Rockets Twitter account back online with full complement of followers

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The Rockets’ 2.8M Twitter followers were present and accounted for by Friday, four days after the account was suspended and lost 1M.

The Rockets’ official Twitter account was back in action Thursday, three days after it was suspended because of issues with copyrighted music, and by Friday it had its full complement of followers back in the fold.

The NBA team had more than 2.8 million Twitter followers as of Monday morning when its account was suspended, but the follower count was down to 1.91 million Thursday when the feed was back live, the Houston Chronicle reported.

The Rockets’ account, along with those of several college football programs, was suspended over previous video posts that used copyrighted music.

The Rockets’ response: “Our Twitter account has been temporarily suspended due to a few prior social media posts with copyrighted music. We are working to correct the issue now.”

When an account is suspended, it can take up to 24 hours for the account’s profile to reflect the correct number of followers, a Twitter spokesperson said via email. Twitter confirmed to Omnisport on Friday morning that all of the Rockets’ 2.8 million followers were back.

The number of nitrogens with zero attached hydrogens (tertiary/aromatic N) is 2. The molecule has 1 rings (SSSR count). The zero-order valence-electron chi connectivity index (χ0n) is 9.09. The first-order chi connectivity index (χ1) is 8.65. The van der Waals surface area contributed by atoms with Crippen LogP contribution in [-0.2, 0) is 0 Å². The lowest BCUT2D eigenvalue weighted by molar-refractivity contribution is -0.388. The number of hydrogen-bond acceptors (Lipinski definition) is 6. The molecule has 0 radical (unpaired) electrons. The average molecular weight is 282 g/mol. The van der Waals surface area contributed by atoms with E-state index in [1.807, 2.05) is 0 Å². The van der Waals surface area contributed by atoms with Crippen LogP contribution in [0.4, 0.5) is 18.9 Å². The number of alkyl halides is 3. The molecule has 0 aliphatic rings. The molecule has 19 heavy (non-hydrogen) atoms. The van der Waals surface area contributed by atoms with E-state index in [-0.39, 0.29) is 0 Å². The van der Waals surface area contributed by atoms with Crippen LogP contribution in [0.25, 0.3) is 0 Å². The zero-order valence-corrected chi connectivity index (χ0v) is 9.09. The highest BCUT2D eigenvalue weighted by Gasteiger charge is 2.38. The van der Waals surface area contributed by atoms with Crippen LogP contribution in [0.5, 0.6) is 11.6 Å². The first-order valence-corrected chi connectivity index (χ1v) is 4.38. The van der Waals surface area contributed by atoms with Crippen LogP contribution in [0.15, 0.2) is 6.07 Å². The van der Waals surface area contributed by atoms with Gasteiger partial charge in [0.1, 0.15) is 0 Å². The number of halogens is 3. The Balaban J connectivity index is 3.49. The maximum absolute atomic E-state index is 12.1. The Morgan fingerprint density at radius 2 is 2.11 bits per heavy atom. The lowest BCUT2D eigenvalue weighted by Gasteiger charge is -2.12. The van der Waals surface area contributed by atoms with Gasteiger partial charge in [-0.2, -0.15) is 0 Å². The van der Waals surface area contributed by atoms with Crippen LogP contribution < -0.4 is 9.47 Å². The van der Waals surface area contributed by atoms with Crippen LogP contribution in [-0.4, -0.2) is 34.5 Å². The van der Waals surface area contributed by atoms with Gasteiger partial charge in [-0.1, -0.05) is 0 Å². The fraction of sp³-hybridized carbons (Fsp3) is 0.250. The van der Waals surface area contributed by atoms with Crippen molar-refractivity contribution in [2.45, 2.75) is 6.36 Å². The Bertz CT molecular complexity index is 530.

For Texas-centric comparison, the Spurs have 3.42 million followers, and the Mavericks have 1.57 million followers. The Lakers have the most followers among NBA teams with 7.6 million.

The Twitter accounts for college football programs at Baylor, Iowa, Iowa State, Auburn and Rutgers also were suspended.

Twitter’s copyright policy reads, in part, “Twitter will respond to reports of alleged copyright infringement, such as allegations concerning the unauthorized use of a copyrighted image as a profile or header photo, allegations concerning the unauthorized use of a copyrighted video or image uploaded through our media hosting services, or Tweets containing links to allegedly infringing materials.”

Per the Chronicle: There were several of college football Twitter accounts temporarily suspended in 2018 for similar reasons. In most cases, however, those accounts were restored later in the day.